Racing

Well-backed Silent Boss calls the shot

John O'Hara-trained 3YO colt steps up on last-start unlucky third to win

Punters were right on the money after the well-backed Silent Boss stepped up from his unlucky last-start third to open his account in the $75,000 Restricted Maiden race over 1,400m at Kranji on Sunday.

The son of Street Boss actually blundered at the 400m mark of his last outing in a 1,200m race on Sept 10, but recovered to still finish a laudable third to Mr Clint.

Ridden again by Mauritian jockey Nooresh Juglall and a little further back this time - seventh and one-off the rails - the three-year-old colt unwound with a smart turn of foot when switched out the widest upon straightening.

Up front, Don De La Vega (Barend Vorster) was being hailed the winner after he took over from the tiring Hero In The Wind (Derreck David) and Big Wave (Ng Choon Kiat), the two early playmakers.

But the John O'Hara-trained Silent Boss got up on the line to beat Don De La Vega by half a length.

Backed down to second favourite, he paid $16 for a win.

HARD LUCK

The $13 favourite Flash (Manoel Nunes) was the hard-luck story of the race, bringing another evidence that marble one does not always translate to numero uno at the wire.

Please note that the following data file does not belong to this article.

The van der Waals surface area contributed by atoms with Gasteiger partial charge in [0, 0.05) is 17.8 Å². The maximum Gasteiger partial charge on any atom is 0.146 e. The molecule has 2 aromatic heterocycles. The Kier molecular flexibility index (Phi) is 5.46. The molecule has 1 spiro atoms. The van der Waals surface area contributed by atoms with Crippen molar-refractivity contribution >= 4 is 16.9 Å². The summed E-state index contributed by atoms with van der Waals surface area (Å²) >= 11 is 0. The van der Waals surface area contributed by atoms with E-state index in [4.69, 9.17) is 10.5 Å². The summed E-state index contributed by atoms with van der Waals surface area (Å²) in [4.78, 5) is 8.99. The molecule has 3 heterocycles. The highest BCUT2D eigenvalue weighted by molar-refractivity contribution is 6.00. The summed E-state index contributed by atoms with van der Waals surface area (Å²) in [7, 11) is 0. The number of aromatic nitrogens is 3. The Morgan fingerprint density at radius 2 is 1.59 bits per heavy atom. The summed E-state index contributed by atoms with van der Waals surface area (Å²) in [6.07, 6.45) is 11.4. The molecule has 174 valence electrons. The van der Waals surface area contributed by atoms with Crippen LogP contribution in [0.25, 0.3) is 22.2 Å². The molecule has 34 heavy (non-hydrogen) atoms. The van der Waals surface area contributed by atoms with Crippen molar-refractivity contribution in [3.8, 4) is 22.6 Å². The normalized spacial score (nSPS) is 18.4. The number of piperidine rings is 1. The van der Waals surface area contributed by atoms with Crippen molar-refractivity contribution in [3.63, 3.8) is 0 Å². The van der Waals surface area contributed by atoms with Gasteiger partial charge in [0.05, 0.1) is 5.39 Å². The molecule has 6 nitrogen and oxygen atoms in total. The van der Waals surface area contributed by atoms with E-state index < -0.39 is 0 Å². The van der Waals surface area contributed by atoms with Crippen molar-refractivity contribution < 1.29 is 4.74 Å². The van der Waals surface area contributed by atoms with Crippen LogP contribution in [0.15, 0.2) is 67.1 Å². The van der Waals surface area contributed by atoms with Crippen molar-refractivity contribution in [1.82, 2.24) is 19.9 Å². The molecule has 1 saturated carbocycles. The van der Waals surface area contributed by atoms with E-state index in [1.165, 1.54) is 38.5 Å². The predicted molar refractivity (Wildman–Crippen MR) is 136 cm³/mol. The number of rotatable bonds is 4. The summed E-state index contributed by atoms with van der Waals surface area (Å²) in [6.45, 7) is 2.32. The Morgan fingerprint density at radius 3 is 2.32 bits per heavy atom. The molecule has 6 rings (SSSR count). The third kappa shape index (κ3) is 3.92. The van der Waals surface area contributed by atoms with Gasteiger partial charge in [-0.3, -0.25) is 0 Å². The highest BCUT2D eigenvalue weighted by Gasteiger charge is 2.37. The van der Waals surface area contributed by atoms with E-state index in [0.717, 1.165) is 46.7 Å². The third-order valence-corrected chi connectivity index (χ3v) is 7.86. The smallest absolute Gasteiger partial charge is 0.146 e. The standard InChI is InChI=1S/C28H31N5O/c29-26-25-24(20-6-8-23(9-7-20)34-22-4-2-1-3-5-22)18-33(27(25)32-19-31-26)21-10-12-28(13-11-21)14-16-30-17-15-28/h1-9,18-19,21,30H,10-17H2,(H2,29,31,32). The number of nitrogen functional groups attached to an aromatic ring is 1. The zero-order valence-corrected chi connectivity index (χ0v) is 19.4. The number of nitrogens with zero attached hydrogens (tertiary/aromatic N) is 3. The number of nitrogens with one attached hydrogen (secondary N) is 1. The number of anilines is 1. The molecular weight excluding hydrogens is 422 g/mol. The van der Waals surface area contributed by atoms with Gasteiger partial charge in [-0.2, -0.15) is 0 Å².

After a moderate start, the James Peters-trained English-bred was able to muster speed to rail through to a handy third spot on the fence.

As economical as the run was, Flash was hopelessly cooped up with nowhere to go for the top half of the straight.

By the time he extricated himself, the cliche the bird had already flown again rang true. He could only settle for third place, two-and-a-quarter lengths away.

The winning time was 1min 22.64sec for the 1,400m on the Short Course D.

Juglall said he had been brimming with enough confidence on the strength of Silent Boss's last start, but was a bit concerned about the short course.

"If he didn't clip heels at his last start, he should have won," said Juglall, pulling no punches.

"Today, with the extra 200m, I was quite confident he could win. My only worry was the short course. He takes his time to wind up and he would have been happier over the long course.

"He is looking for more ground, and I would say 1,600m to 1,800m would be good for him. The job was done at home, I was just the rider on the day."

O'Hara's assistant trainer Stephen Crutchley said the quieter tactics turned out to be the winning formula for the Toast Trusts & J Ho-owned colt.

"He clipped heels behind the Mark Walker horse (Shamrock) at his last start. I expected he would have finished closer to the winner without that," said the New Zealander.

"He's got big strides and the key to him is to let him find his feet. Once he found open space, he was able to finish off well.

"The longer trip suited him today, and a bit further will suit him even better."